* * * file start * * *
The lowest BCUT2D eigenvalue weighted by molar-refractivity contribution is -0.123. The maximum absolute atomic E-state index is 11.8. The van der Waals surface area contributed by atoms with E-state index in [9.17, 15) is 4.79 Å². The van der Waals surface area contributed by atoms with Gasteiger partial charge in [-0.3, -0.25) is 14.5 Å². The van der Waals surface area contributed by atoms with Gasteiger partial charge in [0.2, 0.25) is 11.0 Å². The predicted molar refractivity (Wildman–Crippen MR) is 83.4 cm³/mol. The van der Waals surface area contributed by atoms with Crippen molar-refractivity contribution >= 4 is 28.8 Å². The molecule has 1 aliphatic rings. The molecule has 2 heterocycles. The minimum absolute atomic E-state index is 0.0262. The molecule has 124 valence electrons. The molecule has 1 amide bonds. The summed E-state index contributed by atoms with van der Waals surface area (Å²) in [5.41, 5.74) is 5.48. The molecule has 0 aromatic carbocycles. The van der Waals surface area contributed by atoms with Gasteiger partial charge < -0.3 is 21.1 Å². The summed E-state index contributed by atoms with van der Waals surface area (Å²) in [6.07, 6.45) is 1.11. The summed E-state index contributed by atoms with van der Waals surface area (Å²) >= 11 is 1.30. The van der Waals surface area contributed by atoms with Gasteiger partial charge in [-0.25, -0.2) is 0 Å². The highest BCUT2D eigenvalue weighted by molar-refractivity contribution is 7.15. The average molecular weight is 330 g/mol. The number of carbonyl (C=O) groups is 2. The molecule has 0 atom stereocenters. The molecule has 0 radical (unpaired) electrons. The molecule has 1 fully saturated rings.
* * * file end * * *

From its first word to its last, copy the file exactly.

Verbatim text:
The lowest BCUT2D eigenvalue weighted by molar-refractivity contribution is -0.123. The maximum absolute atomic E-state index is 11.8. The van der Waals surface area contributed by atoms with E-state index in [9.17, 15) is 4.79 Å². The van der Waals surface area contributed by atoms with Gasteiger partial charge in [-0.3, -0.25) is 14.5 Å². The van der Waals surface area contributed by atoms with Gasteiger partial charge in [0.2, 0.25) is 11.0 Å². The predicted molar refractivity (Wildman–Crippen MR) is 83.4 cm³/mol. The van der Waals surface area contributed by atoms with Crippen molar-refractivity contribution >= 4 is 28.8 Å². The molecule has 1 aliphatic rings. The molecule has 2 heterocycles. The minimum absolute atomic E-state index is 0.0262. The molecule has 124 valence electrons. The molecule has 1 amide bonds. The summed E-state index contributed by atoms with van der Waals surface area (Å²) in [5.41, 5.74) is 5.48. The molecule has 0 aromatic carbocycles. The van der Waals surface area contributed by atoms with Gasteiger partial charge < -0.3 is 21.1 Å². The summed E-state index contributed by atoms with van der Waals surface area (Å²) in [6.07, 6.45) is 1.11. The summed E-state index contributed by atoms with van der Waals surface area (Å²) >= 11 is 1.30. The van der Waals surface area contributed by atoms with Gasteiger partial charge in [-0.25, -0.2) is 0 Å². The highest BCUT2D eigenvalue weighted by molar-refractivity contribution is 7.15. The average molecular weight is 330 g/mol. The number of carbonyl (C=O) groups is 2. The molecule has 0 atom stereocenters. The molecule has 0 radical (unpaired) electrons. The molecule has 1 fully saturated rings.